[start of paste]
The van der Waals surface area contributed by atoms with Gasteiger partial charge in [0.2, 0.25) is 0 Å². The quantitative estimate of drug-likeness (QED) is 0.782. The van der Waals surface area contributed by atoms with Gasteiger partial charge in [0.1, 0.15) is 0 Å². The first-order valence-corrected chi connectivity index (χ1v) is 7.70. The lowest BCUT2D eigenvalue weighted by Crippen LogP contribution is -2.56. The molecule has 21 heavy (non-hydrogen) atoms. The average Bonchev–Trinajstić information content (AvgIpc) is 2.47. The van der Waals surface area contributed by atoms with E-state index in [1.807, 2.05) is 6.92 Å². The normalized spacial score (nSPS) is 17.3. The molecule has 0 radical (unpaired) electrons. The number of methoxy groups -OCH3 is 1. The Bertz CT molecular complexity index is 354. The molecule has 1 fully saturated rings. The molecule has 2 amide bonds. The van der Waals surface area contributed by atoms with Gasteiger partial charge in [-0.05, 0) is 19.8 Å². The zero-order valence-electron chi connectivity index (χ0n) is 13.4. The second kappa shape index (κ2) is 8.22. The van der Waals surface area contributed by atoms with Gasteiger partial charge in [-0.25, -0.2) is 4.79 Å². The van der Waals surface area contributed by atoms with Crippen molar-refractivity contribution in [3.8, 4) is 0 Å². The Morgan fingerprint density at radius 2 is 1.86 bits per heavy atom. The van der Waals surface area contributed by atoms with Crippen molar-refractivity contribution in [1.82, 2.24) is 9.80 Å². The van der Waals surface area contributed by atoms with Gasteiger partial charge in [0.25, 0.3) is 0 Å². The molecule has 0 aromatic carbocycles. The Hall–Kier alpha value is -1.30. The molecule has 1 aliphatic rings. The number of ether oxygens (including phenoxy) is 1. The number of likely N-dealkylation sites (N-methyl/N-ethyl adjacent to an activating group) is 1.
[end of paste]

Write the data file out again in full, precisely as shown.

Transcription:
The van der Waals surface area contributed by atoms with Gasteiger partial charge in [0.2, 0.25) is 0 Å². The quantitative estimate of drug-likeness (QED) is 0.782. The van der Waals surface area contributed by atoms with Gasteiger partial charge in [0.1, 0.15) is 0 Å². The first-order valence-corrected chi connectivity index (χ1v) is 7.70. The lowest BCUT2D eigenvalue weighted by Crippen LogP contribution is -2.56. The molecule has 21 heavy (non-hydrogen) atoms. The average Bonchev–Trinajstić information content (AvgIpc) is 2.47. The van der Waals surface area contributed by atoms with E-state index in [1.807, 2.05) is 6.92 Å². The normalized spacial score (nSPS) is 17.3. The molecule has 0 radical (unpaired) electrons. The number of methoxy groups -OCH3 is 1. The Bertz CT molecular complexity index is 354. The molecule has 1 fully saturated rings. The molecule has 2 amide bonds. The van der Waals surface area contributed by atoms with Gasteiger partial charge in [-0.05, 0) is 19.8 Å². The zero-order valence-electron chi connectivity index (χ0n) is 13.4. The second kappa shape index (κ2) is 8.22. The van der Waals surface area contributed by atoms with Gasteiger partial charge in [-0.25, -0.2) is 4.79 Å². The van der Waals surface area contributed by atoms with Crippen molar-refractivity contribution in [3.8, 4) is 0 Å². The Morgan fingerprint density at radius 2 is 1.86 bits per heavy atom. The van der Waals surface area contributed by atoms with Crippen molar-refractivity contribution in [1.82, 2.24) is 9.80 Å². The van der Waals surface area contributed by atoms with Gasteiger partial charge in [0.25, 0.3) is 0 Å². The molecule has 0 aromatic carbocycles. The Hall–Kier alpha value is -1.30. The molecule has 1 aliphatic rings. The number of ether oxygens (including phenoxy) is 1. The number of likely N-dealkylation sites (N-methyl/N-ethyl adjacent to an activating group) is 1.